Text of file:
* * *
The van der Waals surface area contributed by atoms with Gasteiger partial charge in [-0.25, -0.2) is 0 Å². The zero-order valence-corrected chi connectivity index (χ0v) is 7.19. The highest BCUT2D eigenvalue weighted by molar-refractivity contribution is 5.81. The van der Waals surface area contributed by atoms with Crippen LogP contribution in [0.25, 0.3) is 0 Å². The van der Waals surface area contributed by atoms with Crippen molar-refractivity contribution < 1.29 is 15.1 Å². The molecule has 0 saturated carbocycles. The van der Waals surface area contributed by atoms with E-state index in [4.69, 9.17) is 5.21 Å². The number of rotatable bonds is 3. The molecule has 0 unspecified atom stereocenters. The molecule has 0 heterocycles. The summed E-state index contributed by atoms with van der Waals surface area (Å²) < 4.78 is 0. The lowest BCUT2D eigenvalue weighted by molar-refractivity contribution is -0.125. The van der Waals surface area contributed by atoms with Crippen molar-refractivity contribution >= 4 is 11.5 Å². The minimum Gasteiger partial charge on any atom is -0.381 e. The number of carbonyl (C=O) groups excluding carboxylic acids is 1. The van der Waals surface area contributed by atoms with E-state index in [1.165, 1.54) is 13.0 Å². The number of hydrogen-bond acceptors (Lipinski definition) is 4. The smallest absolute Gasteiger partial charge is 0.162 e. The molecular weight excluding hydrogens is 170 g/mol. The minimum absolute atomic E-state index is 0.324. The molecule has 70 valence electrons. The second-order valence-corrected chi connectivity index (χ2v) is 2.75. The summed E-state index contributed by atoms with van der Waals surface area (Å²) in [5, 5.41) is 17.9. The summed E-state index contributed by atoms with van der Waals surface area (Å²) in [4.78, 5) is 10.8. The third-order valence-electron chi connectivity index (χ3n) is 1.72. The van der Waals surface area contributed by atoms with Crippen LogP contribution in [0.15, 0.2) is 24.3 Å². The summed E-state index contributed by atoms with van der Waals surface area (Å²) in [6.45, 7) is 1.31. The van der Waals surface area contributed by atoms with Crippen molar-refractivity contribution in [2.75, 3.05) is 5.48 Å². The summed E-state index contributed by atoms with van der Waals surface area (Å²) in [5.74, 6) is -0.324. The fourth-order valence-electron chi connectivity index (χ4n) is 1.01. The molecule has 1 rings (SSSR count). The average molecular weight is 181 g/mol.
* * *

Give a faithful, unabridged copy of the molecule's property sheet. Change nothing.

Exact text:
The van der Waals surface area contributed by atoms with Gasteiger partial charge in [-0.25, -0.2) is 0 Å². The zero-order valence-corrected chi connectivity index (χ0v) is 7.19. The highest BCUT2D eigenvalue weighted by molar-refractivity contribution is 5.81. The van der Waals surface area contributed by atoms with Crippen LogP contribution in [0.25, 0.3) is 0 Å². The van der Waals surface area contributed by atoms with Crippen molar-refractivity contribution < 1.29 is 15.1 Å². The molecule has 0 saturated carbocycles. The van der Waals surface area contributed by atoms with E-state index in [4.69, 9.17) is 5.21 Å². The number of rotatable bonds is 3. The molecule has 0 unspecified atom stereocenters. The molecule has 0 heterocycles. The summed E-state index contributed by atoms with van der Waals surface area (Å²) < 4.78 is 0. The lowest BCUT2D eigenvalue weighted by molar-refractivity contribution is -0.125. The van der Waals surface area contributed by atoms with Crippen molar-refractivity contribution >= 4 is 11.5 Å². The minimum Gasteiger partial charge on any atom is -0.381 e. The number of carbonyl (C=O) groups excluding carboxylic acids is 1. The van der Waals surface area contributed by atoms with E-state index in [1.165, 1.54) is 13.0 Å². The number of hydrogen-bond acceptors (Lipinski definition) is 4. The smallest absolute Gasteiger partial charge is 0.162 e. The molecular weight excluding hydrogens is 170 g/mol. The minimum absolute atomic E-state index is 0.324. The molecule has 70 valence electrons. The second-order valence-corrected chi connectivity index (χ2v) is 2.75. The summed E-state index contributed by atoms with van der Waals surface area (Å²) in [5, 5.41) is 17.9. The summed E-state index contributed by atoms with van der Waals surface area (Å²) in [4.78, 5) is 10.8. The third-order valence-electron chi connectivity index (χ3n) is 1.72. The van der Waals surface area contributed by atoms with Crippen LogP contribution in [0.15, 0.2) is 24.3 Å². The summed E-state index contributed by atoms with van der Waals surface area (Å²) in [6.45, 7) is 1.31. The van der Waals surface area contributed by atoms with Crippen molar-refractivity contribution in [2.75, 3.05) is 5.48 Å². The summed E-state index contributed by atoms with van der Waals surface area (Å²) in [5.74, 6) is -0.324. The fourth-order valence-electron chi connectivity index (χ4n) is 1.01. The molecule has 1 rings (SSSR count). The average molecular weight is 181 g/mol.